Singer Slant-O-Matics have a slanted presser bar that puts the foot in front of the machine head instead of directly under it for better visibility. They also have gear-driven motors so I didn't have to worry about broken or rotted belts. There are several types of Slant-O-Matic series: 300s, 400s, 500s, 600s and 700s. The 301s are sought after by quilters. They are a lighter, more portable machine that is straight stitch only unless you have an Automatic Zig-Zag attachment (a large accessory about the size of a buttonholer). 401s and 501s have built in camstacks. 403s and 503s use cams or "fashion discs" to make their decorative stitches. 404s are straight stitch only. The 500s have a much more futuristic styling and are known as Rocketeers. The 600s and 700s have a few extra functions, especially for sewing knits, but I believe they started to use a few plastic parts in these and I wanted to avoid that. I loved the Rocketeer styling, but I saw a couple things while I was researching that made me choose a 403A: the machines with built in camstacks occasionally have issues with their internal camstack and the Rocketeers occasionally have problems w/ the hinges on their top covers breaking. A minor point, but the Rocketeer also has a small handwheel and I learned to sew on a 1950s aqua blue Viscount with a huge chrome flywheel and after handling the Vikings, I knew I really didn't like the smaller wheel.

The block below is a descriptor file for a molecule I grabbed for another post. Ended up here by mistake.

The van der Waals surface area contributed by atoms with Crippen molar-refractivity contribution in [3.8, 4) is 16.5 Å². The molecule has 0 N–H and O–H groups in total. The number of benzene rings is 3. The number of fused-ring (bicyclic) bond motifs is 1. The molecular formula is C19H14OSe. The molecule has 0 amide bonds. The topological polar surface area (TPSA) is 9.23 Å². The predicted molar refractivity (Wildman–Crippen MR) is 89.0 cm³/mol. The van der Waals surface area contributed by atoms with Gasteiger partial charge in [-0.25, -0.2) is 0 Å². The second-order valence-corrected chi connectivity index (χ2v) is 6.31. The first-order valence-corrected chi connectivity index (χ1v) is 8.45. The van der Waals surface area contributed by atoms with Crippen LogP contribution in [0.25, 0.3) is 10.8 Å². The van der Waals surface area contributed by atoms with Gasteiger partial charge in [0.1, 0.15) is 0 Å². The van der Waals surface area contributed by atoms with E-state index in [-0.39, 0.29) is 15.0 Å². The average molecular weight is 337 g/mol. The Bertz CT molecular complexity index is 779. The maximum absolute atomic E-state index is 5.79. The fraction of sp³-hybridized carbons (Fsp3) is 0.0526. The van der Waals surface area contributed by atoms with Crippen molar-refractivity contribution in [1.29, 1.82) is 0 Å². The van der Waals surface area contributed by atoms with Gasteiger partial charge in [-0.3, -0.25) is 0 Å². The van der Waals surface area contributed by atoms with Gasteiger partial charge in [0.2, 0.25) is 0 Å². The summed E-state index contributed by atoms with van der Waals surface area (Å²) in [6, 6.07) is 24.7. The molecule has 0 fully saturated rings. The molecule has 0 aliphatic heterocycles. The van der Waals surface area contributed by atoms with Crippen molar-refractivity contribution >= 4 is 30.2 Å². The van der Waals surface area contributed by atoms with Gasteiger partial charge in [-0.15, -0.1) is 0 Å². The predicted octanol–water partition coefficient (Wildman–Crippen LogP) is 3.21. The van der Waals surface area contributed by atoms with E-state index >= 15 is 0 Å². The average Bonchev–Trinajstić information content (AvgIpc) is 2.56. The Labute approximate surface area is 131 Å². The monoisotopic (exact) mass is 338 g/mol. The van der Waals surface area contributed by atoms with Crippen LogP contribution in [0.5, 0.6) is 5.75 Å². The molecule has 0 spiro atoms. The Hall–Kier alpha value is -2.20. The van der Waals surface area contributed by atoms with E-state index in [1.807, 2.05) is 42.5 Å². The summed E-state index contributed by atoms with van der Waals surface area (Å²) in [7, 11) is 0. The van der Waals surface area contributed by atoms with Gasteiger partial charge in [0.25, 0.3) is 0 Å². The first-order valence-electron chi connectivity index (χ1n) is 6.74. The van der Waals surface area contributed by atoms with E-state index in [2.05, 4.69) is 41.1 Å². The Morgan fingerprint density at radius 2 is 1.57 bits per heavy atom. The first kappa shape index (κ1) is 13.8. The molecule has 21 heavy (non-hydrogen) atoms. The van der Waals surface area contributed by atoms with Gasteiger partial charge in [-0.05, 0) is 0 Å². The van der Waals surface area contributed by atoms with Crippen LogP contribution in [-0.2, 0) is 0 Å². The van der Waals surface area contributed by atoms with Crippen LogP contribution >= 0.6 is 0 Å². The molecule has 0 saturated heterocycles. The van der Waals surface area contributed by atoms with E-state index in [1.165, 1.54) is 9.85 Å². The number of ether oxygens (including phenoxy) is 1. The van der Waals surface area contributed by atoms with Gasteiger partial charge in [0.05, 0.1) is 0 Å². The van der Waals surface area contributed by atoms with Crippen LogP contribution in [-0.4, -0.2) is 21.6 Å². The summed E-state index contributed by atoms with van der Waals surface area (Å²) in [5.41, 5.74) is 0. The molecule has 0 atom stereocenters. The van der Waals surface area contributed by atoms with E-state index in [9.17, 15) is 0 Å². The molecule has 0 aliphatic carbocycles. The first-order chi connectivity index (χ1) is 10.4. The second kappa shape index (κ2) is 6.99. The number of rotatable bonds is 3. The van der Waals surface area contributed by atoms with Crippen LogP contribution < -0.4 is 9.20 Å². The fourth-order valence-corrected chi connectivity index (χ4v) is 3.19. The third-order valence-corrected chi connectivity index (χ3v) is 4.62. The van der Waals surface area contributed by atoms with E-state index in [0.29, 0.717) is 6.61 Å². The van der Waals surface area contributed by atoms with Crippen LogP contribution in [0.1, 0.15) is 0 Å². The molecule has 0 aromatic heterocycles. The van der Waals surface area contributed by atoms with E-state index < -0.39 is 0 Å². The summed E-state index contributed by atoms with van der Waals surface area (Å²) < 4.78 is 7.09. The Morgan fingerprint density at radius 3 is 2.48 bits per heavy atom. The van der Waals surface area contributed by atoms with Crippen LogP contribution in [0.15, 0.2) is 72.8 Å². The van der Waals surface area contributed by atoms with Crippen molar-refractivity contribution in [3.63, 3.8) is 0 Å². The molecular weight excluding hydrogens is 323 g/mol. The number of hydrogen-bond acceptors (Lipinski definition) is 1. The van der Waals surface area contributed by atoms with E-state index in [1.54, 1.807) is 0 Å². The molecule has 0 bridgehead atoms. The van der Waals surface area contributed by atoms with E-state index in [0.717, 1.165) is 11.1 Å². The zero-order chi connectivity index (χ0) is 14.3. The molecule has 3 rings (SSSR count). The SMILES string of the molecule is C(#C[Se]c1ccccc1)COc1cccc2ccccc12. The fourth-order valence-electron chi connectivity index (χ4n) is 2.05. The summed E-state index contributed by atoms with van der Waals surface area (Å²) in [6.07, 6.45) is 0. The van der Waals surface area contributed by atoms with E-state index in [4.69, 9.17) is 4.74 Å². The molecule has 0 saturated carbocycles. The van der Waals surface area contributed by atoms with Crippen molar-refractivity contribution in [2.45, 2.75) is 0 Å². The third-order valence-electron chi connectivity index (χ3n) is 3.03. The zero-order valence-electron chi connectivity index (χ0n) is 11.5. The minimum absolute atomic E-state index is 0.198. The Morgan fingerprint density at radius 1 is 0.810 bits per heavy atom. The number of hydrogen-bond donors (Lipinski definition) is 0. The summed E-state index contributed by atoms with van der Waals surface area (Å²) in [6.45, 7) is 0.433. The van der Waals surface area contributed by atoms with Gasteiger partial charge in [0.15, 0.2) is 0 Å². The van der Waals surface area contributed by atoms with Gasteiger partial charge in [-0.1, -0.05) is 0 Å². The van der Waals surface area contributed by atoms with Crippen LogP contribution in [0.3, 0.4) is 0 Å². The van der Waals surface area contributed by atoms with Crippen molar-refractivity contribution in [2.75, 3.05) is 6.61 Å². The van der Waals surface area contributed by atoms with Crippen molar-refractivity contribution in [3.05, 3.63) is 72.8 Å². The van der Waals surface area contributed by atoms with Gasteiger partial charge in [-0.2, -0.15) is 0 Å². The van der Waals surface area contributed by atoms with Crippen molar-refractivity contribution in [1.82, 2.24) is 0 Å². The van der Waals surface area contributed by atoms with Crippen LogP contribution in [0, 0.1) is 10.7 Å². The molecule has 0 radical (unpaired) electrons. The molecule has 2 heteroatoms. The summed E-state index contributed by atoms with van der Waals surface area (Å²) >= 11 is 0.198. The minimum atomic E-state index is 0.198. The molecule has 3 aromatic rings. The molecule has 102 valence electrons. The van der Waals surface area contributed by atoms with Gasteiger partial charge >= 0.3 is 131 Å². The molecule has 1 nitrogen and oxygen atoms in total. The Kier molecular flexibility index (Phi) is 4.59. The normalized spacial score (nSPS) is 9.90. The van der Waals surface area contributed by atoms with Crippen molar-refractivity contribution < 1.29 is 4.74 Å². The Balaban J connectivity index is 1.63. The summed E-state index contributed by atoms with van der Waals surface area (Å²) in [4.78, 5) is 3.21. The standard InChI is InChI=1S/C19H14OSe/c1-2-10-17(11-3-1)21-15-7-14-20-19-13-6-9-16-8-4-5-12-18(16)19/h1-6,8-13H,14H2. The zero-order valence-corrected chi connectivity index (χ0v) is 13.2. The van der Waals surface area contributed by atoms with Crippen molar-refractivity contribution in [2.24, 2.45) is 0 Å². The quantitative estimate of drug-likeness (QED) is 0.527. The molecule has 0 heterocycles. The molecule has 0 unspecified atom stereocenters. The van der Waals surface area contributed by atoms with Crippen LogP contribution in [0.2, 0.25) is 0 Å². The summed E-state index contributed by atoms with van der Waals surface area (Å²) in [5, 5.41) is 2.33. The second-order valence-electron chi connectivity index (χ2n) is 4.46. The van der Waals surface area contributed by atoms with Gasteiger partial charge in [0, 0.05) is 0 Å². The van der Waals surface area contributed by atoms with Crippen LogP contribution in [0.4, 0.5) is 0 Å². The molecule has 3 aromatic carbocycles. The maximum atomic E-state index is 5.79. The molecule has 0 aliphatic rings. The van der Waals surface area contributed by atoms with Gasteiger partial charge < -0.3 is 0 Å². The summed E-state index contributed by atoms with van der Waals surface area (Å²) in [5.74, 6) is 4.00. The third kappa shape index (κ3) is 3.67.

Fashion Discs